The pickles, too, assert their presence and all the other protagonists are deftly put together to create perfectly balanced burgers.

As with the Searz burger, this is a 9/10 effort.

I prefer Gemelli, Bennie prefers Searz.

Everyone’s a winner!

We’re out of there for just over $42 including two soft drinks.

See the Gemelli Facebook page here and its website here.





Corralling the drinks so Bennie doesn’t finish them off before our food arrives.

The beauty of western vistas




The western suburbs have certainly got their hooks into me.

When I am visiting other parts of the city, even those generally deemed as being more aesthetically pleasing than the west, I am frequently beset by an urgency to get home to our “industrial landscapes”.

And in those landscapes, I find beauty and allure.

I revel in the weirdness and the sometimes startling juxtapositions.

I love tooling around western residential areas only to be blindsided by paddocks and old farm houses.

That’s why the work of Tarneit artist Rachel Hanna reverberated with me when I learned of it.

Rachel has been painting for 10 years and has lived with her family in Tarneit for two, and she too reverberates with the west.

“You can breathe over here,” she tells me while installing her exhibition, On The Way From Here To There at the Point Cook Community Learning Centre.

Rachel tells me that, among other things, she adores shipping containers as subjects – although she confesses she finds them difficult to paint.

Looking at the paintings in her exhibition, I find some that I recognise immediately, others that are less obvious – but they all have a genuine western vibe about them.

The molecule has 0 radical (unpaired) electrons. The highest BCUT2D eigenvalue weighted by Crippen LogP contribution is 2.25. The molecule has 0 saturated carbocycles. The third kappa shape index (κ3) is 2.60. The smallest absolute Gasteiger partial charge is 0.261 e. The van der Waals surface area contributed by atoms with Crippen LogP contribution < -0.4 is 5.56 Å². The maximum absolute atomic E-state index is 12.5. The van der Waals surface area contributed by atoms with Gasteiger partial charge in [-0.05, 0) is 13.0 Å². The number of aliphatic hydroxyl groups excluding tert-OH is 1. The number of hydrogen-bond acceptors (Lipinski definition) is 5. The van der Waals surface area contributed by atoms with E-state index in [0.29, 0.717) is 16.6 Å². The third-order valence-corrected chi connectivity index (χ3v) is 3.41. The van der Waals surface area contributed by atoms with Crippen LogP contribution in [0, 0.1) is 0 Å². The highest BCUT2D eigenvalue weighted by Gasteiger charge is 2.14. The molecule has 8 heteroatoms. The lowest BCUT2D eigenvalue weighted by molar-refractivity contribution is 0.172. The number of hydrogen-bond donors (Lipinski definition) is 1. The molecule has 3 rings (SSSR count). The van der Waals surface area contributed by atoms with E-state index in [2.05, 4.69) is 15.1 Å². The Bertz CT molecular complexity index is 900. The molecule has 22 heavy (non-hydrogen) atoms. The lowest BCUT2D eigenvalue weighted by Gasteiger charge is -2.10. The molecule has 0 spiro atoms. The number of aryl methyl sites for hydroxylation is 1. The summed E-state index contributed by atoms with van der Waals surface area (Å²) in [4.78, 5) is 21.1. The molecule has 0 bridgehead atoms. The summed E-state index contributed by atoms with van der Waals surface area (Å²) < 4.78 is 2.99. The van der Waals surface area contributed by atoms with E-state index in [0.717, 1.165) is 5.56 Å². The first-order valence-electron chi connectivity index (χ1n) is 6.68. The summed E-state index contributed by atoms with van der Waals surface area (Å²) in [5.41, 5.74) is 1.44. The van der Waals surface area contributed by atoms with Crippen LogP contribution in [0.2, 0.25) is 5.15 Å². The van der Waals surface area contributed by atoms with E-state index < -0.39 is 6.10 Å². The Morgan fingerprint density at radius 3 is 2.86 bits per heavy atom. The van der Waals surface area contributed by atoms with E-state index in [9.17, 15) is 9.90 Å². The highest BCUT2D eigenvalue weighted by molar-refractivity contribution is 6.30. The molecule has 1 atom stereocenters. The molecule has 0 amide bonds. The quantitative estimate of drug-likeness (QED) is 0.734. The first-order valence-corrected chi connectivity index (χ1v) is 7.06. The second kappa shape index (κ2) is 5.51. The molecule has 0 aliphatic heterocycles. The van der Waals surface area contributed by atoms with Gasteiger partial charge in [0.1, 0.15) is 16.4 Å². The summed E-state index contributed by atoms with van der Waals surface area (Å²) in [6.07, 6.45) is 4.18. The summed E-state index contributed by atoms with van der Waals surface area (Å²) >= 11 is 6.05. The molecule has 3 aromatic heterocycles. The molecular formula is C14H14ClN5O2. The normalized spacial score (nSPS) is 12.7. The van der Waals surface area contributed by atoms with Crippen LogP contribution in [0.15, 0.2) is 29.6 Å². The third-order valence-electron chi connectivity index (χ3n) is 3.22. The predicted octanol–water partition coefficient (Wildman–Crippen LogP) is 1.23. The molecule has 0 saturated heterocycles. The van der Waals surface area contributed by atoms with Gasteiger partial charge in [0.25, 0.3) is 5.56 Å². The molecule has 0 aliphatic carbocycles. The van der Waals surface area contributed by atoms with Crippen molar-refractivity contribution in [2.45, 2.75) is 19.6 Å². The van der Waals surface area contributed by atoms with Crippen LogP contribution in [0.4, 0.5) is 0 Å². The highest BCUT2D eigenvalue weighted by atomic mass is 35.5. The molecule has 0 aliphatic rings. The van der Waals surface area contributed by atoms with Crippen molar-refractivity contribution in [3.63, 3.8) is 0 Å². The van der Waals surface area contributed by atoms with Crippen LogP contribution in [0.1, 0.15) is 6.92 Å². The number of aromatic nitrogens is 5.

The paintings are for sale, ranging in price from $150 to $650.

When I venture that such prices seem rather low for exhibition works, Rachel quips: “They’re priced to sell – I need more canvases!”

On The Way From Here To There at the Point Cook Community Learning Centre, 1–21 Cheethamis  Street, Point Cook, until September 19.

For more details, go here.

























Holy cow – bunny chow!



Cafe Indigo, Sanctuary Lakes Shopping Centre, Point Cook

Sanctuary Lakes shopping centre for a meeting with a new friend, new contact, new editor of a new newspaper.

But lunch first.

Am headed for a centre stalwart we have enjoyed on previous occasions, sparing only a quick glance for a cafe I have previously noted with some interest but which has been put in the “another day” category.

But what’s this? Cafe Indigo just got a whole lot more interesting.

Item: Chole bhature. Hell yes! A CTS favourite … but perhaps not today.

Item: Bombay breakfast of eggs poached in spiced mince. Hmmmm …

Item: Samosa burger … well, that sounds pretty good, too!

But what is bunny chow?

Pradeep explains that it’s a South African dish in which curry is stuffed into bread.

Curry-stuffed bread?

OK, I’m in … just the kind of thing I love taking a punt on.

In the meantime, and as I await my lunch, I get sleuthing  – and discover a whole world of funky working man’s tucker that fits right in with the Consider The Sauce world view.


While bunnies can be found all over South Africa and even the world, the spiritual home of the bunny is Durban.